I Became Financially Stable on Unemployment

For the first time in my adult life, I have a few months of rent in my savings account.

Cait
Cait
Aug 11, 2020 · 4 min read
Photo by Micheile Henderson on Unsplash

Before COVID, I was working three different part-time jobs. Scheduling was a mess. I was making enough money to live and to finance the occasional splurge, but still not saving anything. I felt internal pressure to get a fourth job while also feeling spread thin at the same time.

In March, both of the jobs where I primarily earned my living had drastically changed. The women’s clinic was expecting reduced hours. The restaurant was also expecting reduced hours and was transitioning to a takeout model only. The atmosphere of both workplaces had shifted. No one knew what the pandemic would bring. No one knew how long our doors would stay open. The panicky feeling of uncertainty overwhelmed us all.

I applied for unemployment right away. I didn’t know when I would need it but I wanted it ready just in case. My benefit amount was based on the last quarter, where I was only a part-time waitress and a full-time student. I received an underwhelming $108/week which wouldn’t even cover rent let alone groceries, car payments, and student loans. My heart sank. The last thing I needed was to rely on unemployment.

My hours had been heavily reduced by April, to the point that I was making less than $108/week and qualified for my unemployment benefits. Word spread that the $600 bonus was approved and would start being paid out in April. It honestly felt too good to be true. I anxiously watched my bank account, certain that I wouldn’t see the pay bump. But I did. An extra $600. It was more money than I was making while employed.

For the first time in a long time, I took a breath. Bills were being paid and I wasn’t killing myself to do it.

Not only was I making $708/week, but my stimulus check came. My car insurance reduced monthly payments. My student loans paused. Money was finally going into savings. It became a situation that I could have never anticipated.

With that came a small wave of guilt. Just a month before, I felt with certainty that my total monthly income would stay well below $1000 with quarantine. Instead, I was making more than I had ever made in my life. For the least amount of work. In the middle of a pandemic.

It’s something people feel conflicted about.

Social media is littered with posts about how essential workers shouldn’t be making less money than those unemployed. And I agree. But the $600 bonus is not the issue. The issue is that essential workers aren’t paid enough — not that unemployed folks are overpaid.

Essential workers entered a hostage situation. Employees couldn’t quit their high-risk jobs because they would be ineligible for unemployment. And jobs at the local grocery store or gas station can’t be worked from home. People who once felt lucky they were still working suddenly felt like they had the short end of the stick.

And I completely understand why.

I feel strange advancing at all during a pandemic. I don’t want to fail. I also don’t want to thrive while others suffer from a disease we don’t understand.

But I am grateful for unemployment.

The fact is, more money in my account meant I was spending more than I would have otherwise. The sudden short hours in March should have crippled me. Instead, I had a little extra spending money. I supported local businesses and takeout. I bought things I had been needing for a while. I invested in outdoor activities and camping so I’d have a way to spend the quarantine time. I put money back into the economy and life didn’t suck for me as much as it should have.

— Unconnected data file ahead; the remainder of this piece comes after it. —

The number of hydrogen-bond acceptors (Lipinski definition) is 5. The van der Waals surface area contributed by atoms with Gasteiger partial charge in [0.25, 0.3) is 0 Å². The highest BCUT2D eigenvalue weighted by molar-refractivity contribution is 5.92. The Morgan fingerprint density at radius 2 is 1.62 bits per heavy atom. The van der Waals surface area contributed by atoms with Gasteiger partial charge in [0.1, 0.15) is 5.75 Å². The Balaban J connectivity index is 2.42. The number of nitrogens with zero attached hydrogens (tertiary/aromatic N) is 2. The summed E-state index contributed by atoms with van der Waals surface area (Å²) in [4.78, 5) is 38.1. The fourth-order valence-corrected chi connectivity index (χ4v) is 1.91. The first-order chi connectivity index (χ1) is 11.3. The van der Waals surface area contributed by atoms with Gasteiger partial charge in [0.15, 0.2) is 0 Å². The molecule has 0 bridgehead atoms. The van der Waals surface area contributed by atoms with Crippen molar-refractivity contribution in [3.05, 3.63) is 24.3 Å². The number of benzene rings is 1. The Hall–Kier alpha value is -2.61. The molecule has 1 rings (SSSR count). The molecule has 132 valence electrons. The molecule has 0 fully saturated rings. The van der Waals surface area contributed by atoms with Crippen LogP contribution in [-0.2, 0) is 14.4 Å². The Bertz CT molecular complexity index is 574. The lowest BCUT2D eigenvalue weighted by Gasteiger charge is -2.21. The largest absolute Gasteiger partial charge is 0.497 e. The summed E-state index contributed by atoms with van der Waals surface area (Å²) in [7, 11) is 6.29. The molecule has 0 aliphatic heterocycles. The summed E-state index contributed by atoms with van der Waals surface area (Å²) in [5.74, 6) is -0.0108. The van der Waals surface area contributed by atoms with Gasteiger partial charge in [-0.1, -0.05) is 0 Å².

The difference in pay between employed and unemployed people speaks more to current wages than it does to excessive unemployment benefits.

Am I demotivated to work? Honestly, yes.

But that feeling existed before. I would be happy to make $708 a week working instead of sitting at home. Not working gets extremely boring, especially when the world is shut down. But I don’t think I should work 40 hours a week and just barely cover living expenses. The cost of living is too high for what most Americans are making. It’s not that I don’t want to work or that I want to live on the government’s dime. I just want reasonable pay, a fair standard of living, and healthcare that isn’t tied to employment.

I went back to work in June before the $600 bonus ended. It feels good to be productive. But already I feel the difference in pay. It’s disheartening. Especially when the virus and the pandemic are still very much real. I’m both afraid of things shutting down again and afraid of them not. I work at two places that are exposed to the public. I worry I’ll get the virus at work or bring it to work. It feels inevitable.

We can wear our masks and disinfect, but it will be a while before we get a grip on the coronavirus. Just because the unemployment benefits stopped, doesn’t mean COVID did. We can’t wish it away. Things might shut down again. More people will die. Americans will continue to lose their jobs.

$600 isn’t too much to pay people who have lost their income. It is equivalent to 40 hours of work at $15/hour. That’s not a crazy amount. What’s crazy is expecting people to live on less than that.

It shouldn’t have taken a pandemic to make me financially stable.

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Cait

Written by

Cait

The Startup

Get smarter at building your thing. Follow to join The Startup’s +8 million monthly readers & +788K followers.

Cait

Written by

Cait

The Startup

Get smarter at building your thing. Follow to join The Startup’s +8 million monthly readers & +788K followers.

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